A pair of veteran filmmakers
finds a new niche in preserving voices and
traditions as an intergenerational gift.
Assistant Managing Editor
When Howard Fishman wanted to preserve the struggles and triumphs of his father, Jack, a scientist whose wartime travels took him from Krakow to Siberia to Shanghai to, eventually, the U.S., he turned to his friend and Upper West Side neighbor, Andrew Suhl, who had a long history of working in film and television.
The result was several hours worth of video, shot three years ago, that Suhl and his partner, Walter Schlomann, intended to present more like a documentary than a monologue or storytelling session at a family gathering.
A few tips for successfully serving wine
at your next catered event.
Special To The Jewish Week
One of the minor hazards of being a wine writer is being asked by friends and family for advice on selecting wines — especially wines for catered celebrations. Not long ago, wine selection for kosher catered events was almost an afterthought. But with today’s abundance of kosher wines, finding just the right wines for a celebration can often seem like a bit of a daunting task.
Want to go organic or vegan for a simcha?
Now you can.
Jerusalem — Just a few years ago, finding an Israeli caterer who was prepared to make healthy simcha food was a time-consuming and sometimes impossible mission. More often than not, super-health-conscious clients either had to compromise or prepare the food themselves.
Today, as Israelis have become more aware of what they put in their bodies and AS demand for healthy foods has grown, so too have the options for health-food catering.
For a surprising number of catering halls on the Island,
being on the water means having kosher options, too.
Awedding ceremony on an oversized patio filled with lush gardens and a waterfall, all overlooking the water. Sound appealing? Can you have all that and a kosher menu, too.
At a time when many non-Orthodox weddings are held at non-kosher venues, a survey of several catering halls on Long Island found that a surprising number of them are amenable to permitting outside kosher caterers to come in, kasher (make kosher) their kitchen and prepare all of the food.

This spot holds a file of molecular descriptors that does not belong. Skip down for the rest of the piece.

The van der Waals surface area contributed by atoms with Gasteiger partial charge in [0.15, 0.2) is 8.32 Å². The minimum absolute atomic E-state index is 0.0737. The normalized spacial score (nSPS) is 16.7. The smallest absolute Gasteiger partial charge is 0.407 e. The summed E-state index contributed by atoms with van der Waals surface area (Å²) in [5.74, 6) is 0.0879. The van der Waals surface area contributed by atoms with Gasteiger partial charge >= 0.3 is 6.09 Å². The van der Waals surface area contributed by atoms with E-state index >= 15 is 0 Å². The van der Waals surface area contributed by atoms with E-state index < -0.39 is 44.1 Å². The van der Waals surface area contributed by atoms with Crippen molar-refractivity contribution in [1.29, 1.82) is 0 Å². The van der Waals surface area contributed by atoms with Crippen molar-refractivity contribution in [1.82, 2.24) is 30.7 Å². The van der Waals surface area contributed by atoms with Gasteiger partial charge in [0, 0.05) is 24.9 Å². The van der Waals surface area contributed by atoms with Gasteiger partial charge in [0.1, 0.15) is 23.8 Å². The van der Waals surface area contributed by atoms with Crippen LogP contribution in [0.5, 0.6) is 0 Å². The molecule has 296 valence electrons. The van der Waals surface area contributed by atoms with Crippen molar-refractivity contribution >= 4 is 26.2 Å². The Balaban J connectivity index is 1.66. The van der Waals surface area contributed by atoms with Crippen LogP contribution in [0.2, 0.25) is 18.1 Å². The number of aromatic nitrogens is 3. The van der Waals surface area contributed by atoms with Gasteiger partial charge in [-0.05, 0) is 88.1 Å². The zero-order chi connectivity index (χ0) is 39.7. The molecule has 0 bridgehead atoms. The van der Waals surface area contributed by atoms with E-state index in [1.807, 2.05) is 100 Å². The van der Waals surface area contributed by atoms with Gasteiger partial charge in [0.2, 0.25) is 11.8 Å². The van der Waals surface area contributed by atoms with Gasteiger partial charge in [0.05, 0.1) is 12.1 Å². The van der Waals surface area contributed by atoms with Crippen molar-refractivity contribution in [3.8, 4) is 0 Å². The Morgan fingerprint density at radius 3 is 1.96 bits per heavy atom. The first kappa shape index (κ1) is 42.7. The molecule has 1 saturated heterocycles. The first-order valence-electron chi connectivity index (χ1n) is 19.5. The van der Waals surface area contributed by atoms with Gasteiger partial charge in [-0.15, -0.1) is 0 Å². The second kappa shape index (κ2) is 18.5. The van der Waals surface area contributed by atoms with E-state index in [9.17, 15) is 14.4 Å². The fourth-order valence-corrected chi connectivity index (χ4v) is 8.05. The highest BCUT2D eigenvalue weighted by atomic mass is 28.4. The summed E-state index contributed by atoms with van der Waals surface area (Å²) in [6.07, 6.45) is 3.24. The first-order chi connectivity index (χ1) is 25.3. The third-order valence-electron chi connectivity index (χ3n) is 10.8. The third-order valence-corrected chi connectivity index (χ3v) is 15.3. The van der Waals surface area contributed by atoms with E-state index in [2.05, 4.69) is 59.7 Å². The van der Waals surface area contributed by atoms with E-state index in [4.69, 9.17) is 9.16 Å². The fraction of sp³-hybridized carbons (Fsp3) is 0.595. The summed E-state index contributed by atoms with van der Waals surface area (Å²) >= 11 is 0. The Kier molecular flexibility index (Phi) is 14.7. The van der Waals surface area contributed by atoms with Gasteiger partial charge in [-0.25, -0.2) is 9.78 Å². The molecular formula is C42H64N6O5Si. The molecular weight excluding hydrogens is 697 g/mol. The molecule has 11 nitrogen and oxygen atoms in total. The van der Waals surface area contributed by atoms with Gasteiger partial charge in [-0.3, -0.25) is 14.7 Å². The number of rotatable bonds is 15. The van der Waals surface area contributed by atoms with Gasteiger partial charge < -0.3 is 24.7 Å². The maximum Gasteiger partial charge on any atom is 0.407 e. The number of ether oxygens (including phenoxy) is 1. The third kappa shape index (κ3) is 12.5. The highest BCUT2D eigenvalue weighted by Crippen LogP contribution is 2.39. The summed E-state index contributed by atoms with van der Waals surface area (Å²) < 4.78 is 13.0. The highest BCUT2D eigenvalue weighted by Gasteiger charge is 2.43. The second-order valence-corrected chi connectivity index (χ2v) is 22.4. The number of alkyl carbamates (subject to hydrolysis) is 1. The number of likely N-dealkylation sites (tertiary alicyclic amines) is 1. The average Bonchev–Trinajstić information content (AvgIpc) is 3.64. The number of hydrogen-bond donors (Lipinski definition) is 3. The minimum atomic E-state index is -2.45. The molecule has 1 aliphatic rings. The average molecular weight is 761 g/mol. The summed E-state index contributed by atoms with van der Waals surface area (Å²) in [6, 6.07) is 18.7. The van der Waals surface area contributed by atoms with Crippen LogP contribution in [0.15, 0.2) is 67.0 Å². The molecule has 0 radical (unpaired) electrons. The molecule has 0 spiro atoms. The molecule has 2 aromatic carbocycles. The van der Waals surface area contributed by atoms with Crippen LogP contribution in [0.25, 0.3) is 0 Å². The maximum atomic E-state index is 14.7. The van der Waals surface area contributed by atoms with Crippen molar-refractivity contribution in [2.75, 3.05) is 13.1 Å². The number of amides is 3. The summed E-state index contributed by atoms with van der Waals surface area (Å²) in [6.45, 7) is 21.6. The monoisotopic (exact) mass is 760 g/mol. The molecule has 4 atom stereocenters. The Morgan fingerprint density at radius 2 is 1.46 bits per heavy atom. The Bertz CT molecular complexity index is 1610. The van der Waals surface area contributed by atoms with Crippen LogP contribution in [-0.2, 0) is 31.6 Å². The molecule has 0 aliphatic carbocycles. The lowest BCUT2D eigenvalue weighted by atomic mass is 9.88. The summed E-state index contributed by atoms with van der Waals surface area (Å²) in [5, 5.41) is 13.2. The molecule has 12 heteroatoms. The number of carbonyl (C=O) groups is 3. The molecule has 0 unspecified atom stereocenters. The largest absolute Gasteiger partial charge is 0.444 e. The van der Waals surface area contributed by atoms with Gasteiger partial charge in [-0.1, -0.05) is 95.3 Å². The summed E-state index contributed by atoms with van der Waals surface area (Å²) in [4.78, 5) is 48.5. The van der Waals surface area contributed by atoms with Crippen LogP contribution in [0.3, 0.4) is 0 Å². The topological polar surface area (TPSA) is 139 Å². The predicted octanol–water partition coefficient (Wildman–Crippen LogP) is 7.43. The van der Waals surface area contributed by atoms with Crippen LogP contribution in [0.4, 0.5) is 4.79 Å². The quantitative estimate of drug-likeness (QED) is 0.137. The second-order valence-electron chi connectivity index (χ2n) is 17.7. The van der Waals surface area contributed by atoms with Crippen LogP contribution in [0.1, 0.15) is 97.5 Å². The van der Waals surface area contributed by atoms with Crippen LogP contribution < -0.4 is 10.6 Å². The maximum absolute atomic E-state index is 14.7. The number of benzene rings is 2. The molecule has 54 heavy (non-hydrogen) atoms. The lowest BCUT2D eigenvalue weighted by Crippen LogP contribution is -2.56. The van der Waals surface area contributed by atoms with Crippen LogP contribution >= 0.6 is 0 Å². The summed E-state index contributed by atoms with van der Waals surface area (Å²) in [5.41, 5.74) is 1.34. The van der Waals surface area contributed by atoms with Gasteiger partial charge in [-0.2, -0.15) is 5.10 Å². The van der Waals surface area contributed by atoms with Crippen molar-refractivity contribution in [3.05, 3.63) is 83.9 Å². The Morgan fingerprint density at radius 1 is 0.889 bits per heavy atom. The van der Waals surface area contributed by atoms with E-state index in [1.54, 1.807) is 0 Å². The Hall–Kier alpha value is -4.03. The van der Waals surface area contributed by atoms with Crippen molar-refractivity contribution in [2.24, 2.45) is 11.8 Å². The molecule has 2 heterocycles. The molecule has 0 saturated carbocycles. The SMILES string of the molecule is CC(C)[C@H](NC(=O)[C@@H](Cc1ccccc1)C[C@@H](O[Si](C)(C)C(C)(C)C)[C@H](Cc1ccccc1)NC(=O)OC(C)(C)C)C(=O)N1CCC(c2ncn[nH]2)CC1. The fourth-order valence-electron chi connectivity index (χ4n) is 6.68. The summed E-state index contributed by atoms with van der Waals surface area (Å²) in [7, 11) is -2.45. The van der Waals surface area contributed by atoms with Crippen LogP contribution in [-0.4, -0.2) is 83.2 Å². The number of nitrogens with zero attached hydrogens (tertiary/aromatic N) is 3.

Small entrée plates, mini desserts are new trends;
dairy weddings on the rise, too.
When it comes to the food at kosher weddings, bar mitzvahs and catered events these days, small is, well, big. Small portions, that is.
“The biggest trend we’re seeing is small plates,” said Ellen Vaknine, vice president of sales at Esprit Events, a glatt-kosher caterer based in Manhattan. “Three small, entrée-type food items on a plate as the main dish,” so that guests can enjoy several different dishes at one time, Vaknine adds.
At a kosher pizza and wine bar,
black meets Jew and frum meets foodie.
Special To The Jewish Week
W hen the New York Times Magazine ran a prominent story in October about Basil Pizza and Wine Bar, a new kosher restaurant in Crown Heights, the writer, Frank Bruni, told of the place’s ambiance and its efforts to bring together Jews and their non-Jewish neighbors. But, as a letter writer bluntly pointed out the following week in the magazine, Bruni, formerly the paper’s restaurant critic, didn’t say much about the food. Good intentions and all, it was the pizza that the letter writer really wanted to hear about.
jewelry they can buy or borrow. To the groom, his finance’s deliberations over which necklace or headpiece to wear can feel like an obsession.
While many Israeli women, especially if they are very religious, continue to choose traditional strands of pearls or a diamond pendant with matching earrings for their wedding day, an increasing number of Israeli brides are going the less-traditional route.
When my niece Simone turned 4, I instinctively knew what she would treasure: a set of miniature-sized nail polish in brilliant hues of red and pink. She smiled at those tiny bottles all evening; even with the lids closed, lined up like dolls on our coffee table, they delivered endless amusement.